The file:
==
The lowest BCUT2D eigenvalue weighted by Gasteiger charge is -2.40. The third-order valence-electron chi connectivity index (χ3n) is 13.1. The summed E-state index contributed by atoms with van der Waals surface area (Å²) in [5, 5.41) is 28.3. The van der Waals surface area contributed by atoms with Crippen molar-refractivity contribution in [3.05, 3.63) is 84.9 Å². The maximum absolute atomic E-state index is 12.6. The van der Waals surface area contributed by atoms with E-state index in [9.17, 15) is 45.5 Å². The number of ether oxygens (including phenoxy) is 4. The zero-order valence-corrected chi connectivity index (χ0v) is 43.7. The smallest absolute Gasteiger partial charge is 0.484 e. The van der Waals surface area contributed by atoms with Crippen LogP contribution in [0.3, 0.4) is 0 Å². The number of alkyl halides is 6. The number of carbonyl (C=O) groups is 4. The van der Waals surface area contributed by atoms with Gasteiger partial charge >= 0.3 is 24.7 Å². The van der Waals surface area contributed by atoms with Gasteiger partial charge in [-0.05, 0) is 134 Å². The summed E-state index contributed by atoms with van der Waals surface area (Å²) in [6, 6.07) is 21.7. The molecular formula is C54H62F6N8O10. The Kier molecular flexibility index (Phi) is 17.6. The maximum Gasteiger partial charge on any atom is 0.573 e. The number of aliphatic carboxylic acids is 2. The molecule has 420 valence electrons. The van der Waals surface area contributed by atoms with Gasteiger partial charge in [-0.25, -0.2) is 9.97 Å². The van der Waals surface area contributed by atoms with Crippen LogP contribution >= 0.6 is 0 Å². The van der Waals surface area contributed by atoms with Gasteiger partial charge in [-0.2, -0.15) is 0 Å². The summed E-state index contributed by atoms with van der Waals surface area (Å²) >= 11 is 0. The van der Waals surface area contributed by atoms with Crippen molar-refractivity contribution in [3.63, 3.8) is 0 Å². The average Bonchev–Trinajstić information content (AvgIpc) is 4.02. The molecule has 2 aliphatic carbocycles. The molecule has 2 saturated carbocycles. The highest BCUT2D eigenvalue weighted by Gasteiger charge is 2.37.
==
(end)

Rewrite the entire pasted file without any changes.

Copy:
The lowest BCUT2D eigenvalue weighted by Gasteiger charge is -2.40. The third-order valence-electron chi connectivity index (χ3n) is 13.1. The summed E-state index contributed by atoms with van der Waals surface area (Å²) in [5, 5.41) is 28.3. The van der Waals surface area contributed by atoms with Crippen molar-refractivity contribution in [3.05, 3.63) is 84.9 Å². The maximum absolute atomic E-state index is 12.6. The van der Waals surface area contributed by atoms with E-state index in [9.17, 15) is 45.5 Å². The number of ether oxygens (including phenoxy) is 4. The zero-order valence-corrected chi connectivity index (χ0v) is 43.7. The smallest absolute Gasteiger partial charge is 0.484 e. The van der Waals surface area contributed by atoms with Crippen LogP contribution in [0.3, 0.4) is 0 Å². The number of alkyl halides is 6. The number of carbonyl (C=O) groups is 4. The van der Waals surface area contributed by atoms with Gasteiger partial charge >= 0.3 is 24.7 Å². The van der Waals surface area contributed by atoms with Gasteiger partial charge in [-0.05, 0) is 134 Å². The summed E-state index contributed by atoms with van der Waals surface area (Å²) in [6, 6.07) is 21.7. The molecular formula is C54H62F6N8O10. The Kier molecular flexibility index (Phi) is 17.6. The maximum Gasteiger partial charge on any atom is 0.573 e. The number of aliphatic carboxylic acids is 2. The molecule has 420 valence electrons. The van der Waals surface area contributed by atoms with Gasteiger partial charge in [-0.25, -0.2) is 9.97 Å². The van der Waals surface area contributed by atoms with Crippen LogP contribution >= 0.6 is 0 Å². The van der Waals surface area contributed by atoms with Gasteiger partial charge in [-0.2, -0.15) is 0 Å². The summed E-state index contributed by atoms with van der Waals surface area (Å²) >= 11 is 0. The van der Waals surface area contributed by atoms with Crippen molar-refractivity contribution in [3.63, 3.8) is 0 Å². The average Bonchev–Trinajstić information content (AvgIpc) is 4.02. The molecule has 2 aliphatic carbocycles. The molecule has 2 saturated carbocycles. The highest BCUT2D eigenvalue weighted by Gasteiger charge is 2.37.